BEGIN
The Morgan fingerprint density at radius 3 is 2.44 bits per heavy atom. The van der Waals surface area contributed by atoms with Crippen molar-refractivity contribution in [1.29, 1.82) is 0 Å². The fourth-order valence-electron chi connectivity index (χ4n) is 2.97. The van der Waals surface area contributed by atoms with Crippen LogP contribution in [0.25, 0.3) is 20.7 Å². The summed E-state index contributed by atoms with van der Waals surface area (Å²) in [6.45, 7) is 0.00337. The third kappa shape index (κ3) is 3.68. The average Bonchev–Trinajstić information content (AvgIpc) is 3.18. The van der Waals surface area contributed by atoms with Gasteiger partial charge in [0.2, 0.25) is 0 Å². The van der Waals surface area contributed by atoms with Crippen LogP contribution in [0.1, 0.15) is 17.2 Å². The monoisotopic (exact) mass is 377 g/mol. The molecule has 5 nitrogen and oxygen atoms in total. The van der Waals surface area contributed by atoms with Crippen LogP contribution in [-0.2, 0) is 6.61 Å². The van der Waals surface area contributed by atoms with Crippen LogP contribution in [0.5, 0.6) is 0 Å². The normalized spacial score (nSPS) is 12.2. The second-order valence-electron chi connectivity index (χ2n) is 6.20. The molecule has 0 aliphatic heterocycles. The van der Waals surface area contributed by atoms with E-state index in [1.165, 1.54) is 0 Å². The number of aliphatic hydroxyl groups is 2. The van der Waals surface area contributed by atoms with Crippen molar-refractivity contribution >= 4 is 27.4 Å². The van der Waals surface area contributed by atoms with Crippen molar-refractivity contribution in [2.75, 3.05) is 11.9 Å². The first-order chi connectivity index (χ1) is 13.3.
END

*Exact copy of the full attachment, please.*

The Morgan fingerprint density at radius 3 is 2.44 bits per heavy atom. The van der Waals surface area contributed by atoms with Crippen molar-refractivity contribution in [1.29, 1.82) is 0 Å². The fourth-order valence-electron chi connectivity index (χ4n) is 2.97. The van der Waals surface area contributed by atoms with Crippen LogP contribution in [0.25, 0.3) is 20.7 Å². The summed E-state index contributed by atoms with van der Waals surface area (Å²) in [6.45, 7) is 0.00337. The third kappa shape index (κ3) is 3.68. The average Bonchev–Trinajstić information content (AvgIpc) is 3.18. The van der Waals surface area contributed by atoms with Gasteiger partial charge in [0.2, 0.25) is 0 Å². The van der Waals surface area contributed by atoms with Crippen LogP contribution in [0.1, 0.15) is 17.2 Å². The monoisotopic (exact) mass is 377 g/mol. The molecule has 5 nitrogen and oxygen atoms in total. The van der Waals surface area contributed by atoms with Crippen LogP contribution in [-0.2, 0) is 6.61 Å². The van der Waals surface area contributed by atoms with Crippen LogP contribution in [0.5, 0.6) is 0 Å². The normalized spacial score (nSPS) is 12.2. The second-order valence-electron chi connectivity index (χ2n) is 6.20. The molecule has 0 aliphatic heterocycles. The van der Waals surface area contributed by atoms with E-state index in [1.165, 1.54) is 0 Å². The number of aliphatic hydroxyl groups is 2. The van der Waals surface area contributed by atoms with Crippen molar-refractivity contribution >= 4 is 27.4 Å². The van der Waals surface area contributed by atoms with Crippen molar-refractivity contribution in [2.75, 3.05) is 11.9 Å². The first-order chi connectivity index (χ1) is 13.3.